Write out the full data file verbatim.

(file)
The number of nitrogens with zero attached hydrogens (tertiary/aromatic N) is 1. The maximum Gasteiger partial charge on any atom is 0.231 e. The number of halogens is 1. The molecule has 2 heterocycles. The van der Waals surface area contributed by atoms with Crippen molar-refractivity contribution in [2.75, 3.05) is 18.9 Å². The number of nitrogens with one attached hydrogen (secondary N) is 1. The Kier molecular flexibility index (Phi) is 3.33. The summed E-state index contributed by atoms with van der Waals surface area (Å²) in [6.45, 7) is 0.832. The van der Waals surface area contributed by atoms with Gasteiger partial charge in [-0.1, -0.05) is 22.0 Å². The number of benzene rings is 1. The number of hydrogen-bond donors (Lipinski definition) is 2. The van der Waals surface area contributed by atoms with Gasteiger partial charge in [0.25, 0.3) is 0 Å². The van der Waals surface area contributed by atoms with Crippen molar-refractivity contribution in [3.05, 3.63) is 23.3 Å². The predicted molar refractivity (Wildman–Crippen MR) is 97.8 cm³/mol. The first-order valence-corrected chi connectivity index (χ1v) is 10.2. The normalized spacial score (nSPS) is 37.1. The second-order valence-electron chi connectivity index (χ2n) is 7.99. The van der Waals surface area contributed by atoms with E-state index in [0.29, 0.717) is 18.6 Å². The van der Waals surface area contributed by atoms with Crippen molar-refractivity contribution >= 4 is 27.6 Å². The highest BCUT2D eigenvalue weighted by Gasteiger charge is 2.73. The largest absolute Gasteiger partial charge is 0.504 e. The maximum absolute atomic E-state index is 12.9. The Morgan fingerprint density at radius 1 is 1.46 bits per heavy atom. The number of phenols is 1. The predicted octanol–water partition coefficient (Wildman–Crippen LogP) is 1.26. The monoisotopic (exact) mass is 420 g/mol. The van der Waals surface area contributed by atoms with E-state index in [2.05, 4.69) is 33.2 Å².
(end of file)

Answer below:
The number of nitrogens with zero attached hydrogens (tertiary/aromatic N) is 1. The maximum Gasteiger partial charge on any atom is 0.231 e. The number of halogens is 1. The molecule has 2 heterocycles. The van der Waals surface area contributed by atoms with Crippen molar-refractivity contribution in [2.75, 3.05) is 18.9 Å². The number of nitrogens with one attached hydrogen (secondary N) is 1. The Kier molecular flexibility index (Phi) is 3.33. The summed E-state index contributed by atoms with van der Waals surface area (Å²) in [6.45, 7) is 0.832. The van der Waals surface area contributed by atoms with Gasteiger partial charge in [-0.1, -0.05) is 22.0 Å². The number of benzene rings is 1. The number of hydrogen-bond donors (Lipinski definition) is 2. The van der Waals surface area contributed by atoms with Gasteiger partial charge in [0.25, 0.3) is 0 Å². The van der Waals surface area contributed by atoms with Crippen molar-refractivity contribution in [3.05, 3.63) is 23.3 Å². The predicted molar refractivity (Wildman–Crippen MR) is 97.8 cm³/mol. The first-order valence-corrected chi connectivity index (χ1v) is 10.2. The normalized spacial score (nSPS) is 37.1. The second-order valence-electron chi connectivity index (χ2n) is 7.99. The van der Waals surface area contributed by atoms with E-state index in [0.29, 0.717) is 18.6 Å². The van der Waals surface area contributed by atoms with Crippen molar-refractivity contribution >= 4 is 27.6 Å². The highest BCUT2D eigenvalue weighted by Gasteiger charge is 2.73. The largest absolute Gasteiger partial charge is 0.504 e. The maximum absolute atomic E-state index is 12.9. The Morgan fingerprint density at radius 1 is 1.46 bits per heavy atom. The number of phenols is 1. The predicted octanol–water partition coefficient (Wildman–Crippen LogP) is 1.26. The monoisotopic (exact) mass is 420 g/mol. The van der Waals surface area contributed by atoms with E-state index in [2.05, 4.69) is 33.2 Å².